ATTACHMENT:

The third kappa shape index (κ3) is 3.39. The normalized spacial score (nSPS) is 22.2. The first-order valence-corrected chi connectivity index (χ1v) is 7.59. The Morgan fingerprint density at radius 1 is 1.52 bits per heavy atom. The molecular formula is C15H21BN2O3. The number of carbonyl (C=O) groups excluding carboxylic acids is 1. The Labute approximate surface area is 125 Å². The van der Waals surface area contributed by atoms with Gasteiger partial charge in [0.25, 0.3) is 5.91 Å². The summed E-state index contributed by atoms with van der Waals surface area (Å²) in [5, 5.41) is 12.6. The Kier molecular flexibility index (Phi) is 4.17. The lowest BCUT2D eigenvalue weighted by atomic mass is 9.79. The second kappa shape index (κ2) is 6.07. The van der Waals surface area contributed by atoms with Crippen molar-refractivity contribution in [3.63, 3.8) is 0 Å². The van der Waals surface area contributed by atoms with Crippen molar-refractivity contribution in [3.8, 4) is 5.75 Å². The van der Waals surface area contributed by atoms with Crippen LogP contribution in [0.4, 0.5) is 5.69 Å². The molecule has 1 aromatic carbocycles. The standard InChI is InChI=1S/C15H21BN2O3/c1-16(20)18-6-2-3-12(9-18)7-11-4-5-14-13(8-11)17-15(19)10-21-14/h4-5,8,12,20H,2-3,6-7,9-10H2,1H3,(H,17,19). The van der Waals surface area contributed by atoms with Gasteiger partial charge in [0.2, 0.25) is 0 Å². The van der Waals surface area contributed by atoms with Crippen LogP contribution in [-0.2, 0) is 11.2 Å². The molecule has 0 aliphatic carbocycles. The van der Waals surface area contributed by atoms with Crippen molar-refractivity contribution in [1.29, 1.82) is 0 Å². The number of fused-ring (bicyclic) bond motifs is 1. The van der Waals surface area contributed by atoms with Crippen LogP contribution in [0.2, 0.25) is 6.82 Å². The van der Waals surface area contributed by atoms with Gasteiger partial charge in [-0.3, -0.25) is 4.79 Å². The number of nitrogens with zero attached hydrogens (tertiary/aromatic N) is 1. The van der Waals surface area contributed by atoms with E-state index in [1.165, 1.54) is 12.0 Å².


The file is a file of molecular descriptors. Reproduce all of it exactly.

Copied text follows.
The third kappa shape index (κ3) is 3.39. The normalized spacial score (nSPS) is 22.2. The first-order valence-corrected chi connectivity index (χ1v) is 7.59. The Morgan fingerprint density at radius 1 is 1.52 bits per heavy atom. The molecular formula is C15H21BN2O3. The number of carbonyl (C=O) groups excluding carboxylic acids is 1. The Labute approximate surface area is 125 Å². The van der Waals surface area contributed by atoms with Gasteiger partial charge in [0.25, 0.3) is 5.91 Å². The summed E-state index contributed by atoms with van der Waals surface area (Å²) in [5, 5.41) is 12.6. The Kier molecular flexibility index (Phi) is 4.17. The lowest BCUT2D eigenvalue weighted by atomic mass is 9.79. The second kappa shape index (κ2) is 6.07. The van der Waals surface area contributed by atoms with Crippen molar-refractivity contribution in [3.63, 3.8) is 0 Å². The van der Waals surface area contributed by atoms with Crippen molar-refractivity contribution in [3.8, 4) is 5.75 Å². The van der Waals surface area contributed by atoms with Crippen LogP contribution in [0.4, 0.5) is 5.69 Å². The molecule has 1 aromatic carbocycles. The standard InChI is InChI=1S/C15H21BN2O3/c1-16(20)18-6-2-3-12(9-18)7-11-4-5-14-13(8-11)17-15(19)10-21-14/h4-5,8,12,20H,2-3,6-7,9-10H2,1H3,(H,17,19). The van der Waals surface area contributed by atoms with Gasteiger partial charge in [0.2, 0.25) is 0 Å². The van der Waals surface area contributed by atoms with Crippen LogP contribution in [-0.2, 0) is 11.2 Å². The molecule has 0 aliphatic carbocycles. The van der Waals surface area contributed by atoms with Crippen molar-refractivity contribution in [1.29, 1.82) is 0 Å². The number of fused-ring (bicyclic) bond motifs is 1. The van der Waals surface area contributed by atoms with Crippen LogP contribution in [0.2, 0.25) is 6.82 Å². The van der Waals surface area contributed by atoms with Gasteiger partial charge in [-0.3, -0.25) is 4.79 Å². The number of nitrogens with zero attached hydrogens (tertiary/aromatic N) is 1. The van der Waals surface area contributed by atoms with E-state index in [1.165, 1.54) is 12.0 Å².